Then, for the “jazz” quartet I wanted to have two strong voices on sax who could double on as many woodwinds as possible. I’ve played a few times with Jason Rigby and loved his unique approach to soloing. Jason also has played some of my big band music lately and sounded fantastic on all of the doubles, so I’m excited to have him in this project. Ben Wendel is someone I’ve been listening to a lot in the last few years, and we’ve played a bit here and there. He was an obvious choice because, besides having such a strong voice as an improviser, he also plays the bassoon like nobody else. Satoshi [Takeishi] is someone I’ve seen play many times for over 20 years or so, even before I was in NY, so he’s been a drummer I’ve always wanted to play with. Last January, I heard him play his percussion set and I was blown away, so it was a no-brainer to ask him to do this. Luckily, all these musicians have been available and super devoted to the project; I’m just ecstatic to be able to collaborate with them!

You’ve had a key to The Gallery during your residency. What have been the greatest advantages associated with having access to our space? Describe the impact this has had on the work you’ve been developing, and on your general productivity.

It’s such a privilege to have a space like The Gallery available! I’ve mostly used it to workshop the pieces with the musicians, and having a professionally equipped room at my disposal is an amazing luxury! Also, The Gallery is a place with such a vibe, it’s just inspiring to be at the space. I’m sad that the current location will have to go, for that matter one of the pieces that I wrote for this project is called “290 Hudson” and I hope it captures some of the vibe that I’m talking about. Having said that, though, renovation is good, and in this case it may just be a great thing for the organization to move on to a space that brings some new energy. I certainly hope so!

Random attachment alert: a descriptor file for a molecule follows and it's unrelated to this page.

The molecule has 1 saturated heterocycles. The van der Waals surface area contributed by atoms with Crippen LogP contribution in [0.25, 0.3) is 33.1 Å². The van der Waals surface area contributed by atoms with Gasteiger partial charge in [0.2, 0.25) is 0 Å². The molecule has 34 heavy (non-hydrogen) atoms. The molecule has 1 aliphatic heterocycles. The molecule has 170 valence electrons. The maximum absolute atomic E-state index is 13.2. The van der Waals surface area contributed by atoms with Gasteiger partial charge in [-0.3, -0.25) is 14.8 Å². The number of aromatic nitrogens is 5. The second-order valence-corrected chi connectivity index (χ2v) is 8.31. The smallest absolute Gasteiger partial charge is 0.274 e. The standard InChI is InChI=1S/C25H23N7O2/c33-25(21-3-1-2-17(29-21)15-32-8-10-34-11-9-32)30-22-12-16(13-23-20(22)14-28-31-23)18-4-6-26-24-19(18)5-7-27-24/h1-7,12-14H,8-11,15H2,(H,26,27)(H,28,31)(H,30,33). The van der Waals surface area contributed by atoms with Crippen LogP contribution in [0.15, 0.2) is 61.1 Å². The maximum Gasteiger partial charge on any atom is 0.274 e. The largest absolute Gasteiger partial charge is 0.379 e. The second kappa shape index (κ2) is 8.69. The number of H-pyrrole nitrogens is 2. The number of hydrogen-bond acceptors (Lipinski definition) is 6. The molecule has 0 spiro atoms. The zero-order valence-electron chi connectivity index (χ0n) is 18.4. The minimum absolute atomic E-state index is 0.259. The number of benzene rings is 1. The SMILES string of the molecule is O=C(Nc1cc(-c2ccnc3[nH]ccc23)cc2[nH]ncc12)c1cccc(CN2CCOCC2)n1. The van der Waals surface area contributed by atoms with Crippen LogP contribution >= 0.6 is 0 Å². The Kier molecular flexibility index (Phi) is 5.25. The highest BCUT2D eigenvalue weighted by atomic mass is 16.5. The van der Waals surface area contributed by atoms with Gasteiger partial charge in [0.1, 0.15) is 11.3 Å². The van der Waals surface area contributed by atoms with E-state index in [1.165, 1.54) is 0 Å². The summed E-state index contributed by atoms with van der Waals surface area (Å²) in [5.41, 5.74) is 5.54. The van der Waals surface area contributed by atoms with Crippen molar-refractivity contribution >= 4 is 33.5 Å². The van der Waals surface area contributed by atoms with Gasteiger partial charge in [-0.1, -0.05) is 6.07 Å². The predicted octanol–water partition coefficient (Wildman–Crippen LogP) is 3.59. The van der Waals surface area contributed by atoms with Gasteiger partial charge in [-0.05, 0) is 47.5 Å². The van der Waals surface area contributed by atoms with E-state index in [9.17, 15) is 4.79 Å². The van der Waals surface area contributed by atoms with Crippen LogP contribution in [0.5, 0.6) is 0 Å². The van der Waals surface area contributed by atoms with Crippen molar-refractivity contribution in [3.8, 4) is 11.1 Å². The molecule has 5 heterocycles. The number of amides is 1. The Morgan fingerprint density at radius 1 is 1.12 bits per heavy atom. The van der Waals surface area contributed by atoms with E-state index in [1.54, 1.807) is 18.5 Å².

Do you have any recommendations for our audience? Anything you’ve been listening to, looking at, eating, drinking, or otherwise drawing inspiration from?

Sure, let’s see…

Food: A Ramen joint on E5th between A&B called Minca. Simple and sublime.

Drink: I’m addicted to home-brewed Sencha green tea and Pellegrino Limonata (I have both next to me at the moment).

Music: I am checking out things that help me get ideas for the projects that I’m working on at the moment… All the aforementioned string quartet music has been extremely inspiring to me. Also I’ve been writing a lot of new Big Band music, so I’ve been listening to Darcy James Argue, Maria Schneider, Mike Holober, Jim McNeely, and the Vanguard band. I also saw Paco De Lucia for the first time a couple months ago and it was amazing. Besides this, Guillermo Klein‘s new record is awesome, and the band at the Vanguard just a couple weeks ago was something else. Finally, all the sidewomen/men collaborating in my project are producing amazing music worth checking out. And the White Album, always!

Photo by Lydia Polzer

In a New York Times review of a concert by Ingrid Laubrock‘s Anti-House, Ben Ratliff notes:

Some young jazz musicians find their style and move in lock, stock and barrel, making little refinements over the years but basically keeping their place. Ingrid Laubrock, a German saxophonist who started her career in London and has spent the last 15 years playing there, sounds happily unsettled. On tenor and soprano, she’s omnivorous and pointed, slouching and precise, humorous and austere…You didn’t walk away thinking, well, that sounded like a certain person, place or time. Ms. Laubrock encouraged its constant sense of renewal.